An American naval vessel bombards inland positions during the Battle of Okinawa. (Flickr)

The assault was to be the largest amphibious landing of the Pacific campaign. Landing craft would be driven largely by British and Canadian crews, and the bulk of the fighting force – the “tip of the spear” – was to be comprised of roughly 250,000 soldiers and Marines from the XXIV Corps (Army) and III Amphibious Corps (Marines). They were supported by the Naval Fifth Fleet, and all were commanded by American Admiral Chester W. Nimitz. Nimitz, an imaginative submarine specialist, had proved himself an expert at coordinating combined-arms (naval, aerial and ground) forces against the tenacious IJA. They faced off against nearly 100,000 defenders; 76,000 were experienced and motivated IJA men, and 20,000 were Okinawans forced to wear Japanese uniforms. They were commanded by Lieutenant General Mitsuru Ushijima. Allied doctrine advocated for a 3:1 numerical advantage of attackers to defenders, and as such the assault presented a significant risk for Nimitz. Okinawa’s numerous caves and pre-built tunnel systems – as well as gusuku castles with high walls – meant that the IJA defenders were extremely well dug-in by the time the Allies arrived.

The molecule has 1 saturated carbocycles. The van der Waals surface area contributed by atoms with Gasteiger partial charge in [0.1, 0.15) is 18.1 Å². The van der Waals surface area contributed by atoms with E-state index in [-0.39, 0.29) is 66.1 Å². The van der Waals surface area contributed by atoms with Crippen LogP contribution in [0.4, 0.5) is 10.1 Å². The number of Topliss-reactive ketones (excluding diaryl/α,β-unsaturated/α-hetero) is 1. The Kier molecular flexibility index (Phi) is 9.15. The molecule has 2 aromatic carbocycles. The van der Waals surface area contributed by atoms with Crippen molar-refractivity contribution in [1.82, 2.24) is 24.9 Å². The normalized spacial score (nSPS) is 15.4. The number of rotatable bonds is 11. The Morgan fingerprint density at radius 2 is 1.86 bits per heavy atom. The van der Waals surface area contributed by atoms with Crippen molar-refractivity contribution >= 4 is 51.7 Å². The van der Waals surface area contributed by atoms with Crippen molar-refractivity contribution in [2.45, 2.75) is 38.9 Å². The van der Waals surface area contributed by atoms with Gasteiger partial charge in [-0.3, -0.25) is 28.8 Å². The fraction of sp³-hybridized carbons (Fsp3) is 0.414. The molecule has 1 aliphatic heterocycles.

Japanese Kamikaze pilots prior to their “divine wind” suicide missions. (Welt.de)

The Battle